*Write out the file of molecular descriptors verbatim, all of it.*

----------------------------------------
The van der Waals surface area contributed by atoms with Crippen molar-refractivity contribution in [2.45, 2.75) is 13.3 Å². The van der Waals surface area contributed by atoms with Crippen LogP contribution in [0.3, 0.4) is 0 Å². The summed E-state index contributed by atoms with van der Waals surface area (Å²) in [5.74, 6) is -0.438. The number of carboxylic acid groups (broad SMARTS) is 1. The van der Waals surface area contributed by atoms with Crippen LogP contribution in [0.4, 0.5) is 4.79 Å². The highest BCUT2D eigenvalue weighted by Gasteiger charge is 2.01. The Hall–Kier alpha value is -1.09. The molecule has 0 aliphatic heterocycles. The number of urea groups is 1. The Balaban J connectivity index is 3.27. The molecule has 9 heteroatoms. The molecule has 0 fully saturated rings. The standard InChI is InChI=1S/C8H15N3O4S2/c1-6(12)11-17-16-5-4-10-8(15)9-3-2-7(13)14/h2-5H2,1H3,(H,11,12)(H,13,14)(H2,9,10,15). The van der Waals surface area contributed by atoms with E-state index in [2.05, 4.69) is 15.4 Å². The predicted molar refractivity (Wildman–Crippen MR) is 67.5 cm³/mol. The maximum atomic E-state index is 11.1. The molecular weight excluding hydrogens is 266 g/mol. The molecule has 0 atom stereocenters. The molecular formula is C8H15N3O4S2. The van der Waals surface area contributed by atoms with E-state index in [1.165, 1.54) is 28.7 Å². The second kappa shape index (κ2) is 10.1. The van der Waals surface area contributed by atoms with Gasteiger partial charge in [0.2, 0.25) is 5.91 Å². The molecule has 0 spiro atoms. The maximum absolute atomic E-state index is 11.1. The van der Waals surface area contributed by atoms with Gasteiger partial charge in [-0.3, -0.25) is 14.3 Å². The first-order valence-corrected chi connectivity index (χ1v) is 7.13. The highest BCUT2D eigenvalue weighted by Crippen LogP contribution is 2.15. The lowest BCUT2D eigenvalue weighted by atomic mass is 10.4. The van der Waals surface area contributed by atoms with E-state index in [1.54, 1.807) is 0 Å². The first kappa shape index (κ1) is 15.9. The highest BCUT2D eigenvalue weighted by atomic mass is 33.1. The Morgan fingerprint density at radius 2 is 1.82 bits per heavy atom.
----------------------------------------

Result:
The van der Waals surface area contributed by atoms with Crippen molar-refractivity contribution in [2.45, 2.75) is 13.3 Å². The van der Waals surface area contributed by atoms with Crippen LogP contribution in [0.3, 0.4) is 0 Å². The summed E-state index contributed by atoms with van der Waals surface area (Å²) in [5.74, 6) is -0.438. The number of carboxylic acid groups (broad SMARTS) is 1. The van der Waals surface area contributed by atoms with Crippen LogP contribution in [0.4, 0.5) is 4.79 Å². The highest BCUT2D eigenvalue weighted by Gasteiger charge is 2.01. The Hall–Kier alpha value is -1.09. The molecule has 0 aliphatic heterocycles. The number of urea groups is 1. The Balaban J connectivity index is 3.27. The molecule has 9 heteroatoms. The molecule has 0 fully saturated rings. The standard InChI is InChI=1S/C8H15N3O4S2/c1-6(12)11-17-16-5-4-10-8(15)9-3-2-7(13)14/h2-5H2,1H3,(H,11,12)(H,13,14)(H2,9,10,15). The van der Waals surface area contributed by atoms with E-state index in [2.05, 4.69) is 15.4 Å². The predicted molar refractivity (Wildman–Crippen MR) is 67.5 cm³/mol. The maximum atomic E-state index is 11.1. The molecular weight excluding hydrogens is 266 g/mol. The molecule has 0 atom stereocenters. The molecular formula is C8H15N3O4S2. The van der Waals surface area contributed by atoms with E-state index in [1.165, 1.54) is 28.7 Å². The second kappa shape index (κ2) is 10.1. The van der Waals surface area contributed by atoms with Gasteiger partial charge in [0.2, 0.25) is 5.91 Å². The molecule has 0 spiro atoms. The maximum absolute atomic E-state index is 11.1. The van der Waals surface area contributed by atoms with Gasteiger partial charge in [-0.3, -0.25) is 14.3 Å². The first-order valence-corrected chi connectivity index (χ1v) is 7.13. The highest BCUT2D eigenvalue weighted by Crippen LogP contribution is 2.15. The lowest BCUT2D eigenvalue weighted by atomic mass is 10.4. The van der Waals surface area contributed by atoms with E-state index in [1.54, 1.807) is 0 Å². The first kappa shape index (κ1) is 15.9. The highest BCUT2D eigenvalue weighted by atomic mass is 33.1. The Morgan fingerprint density at radius 2 is 1.82 bits per heavy atom.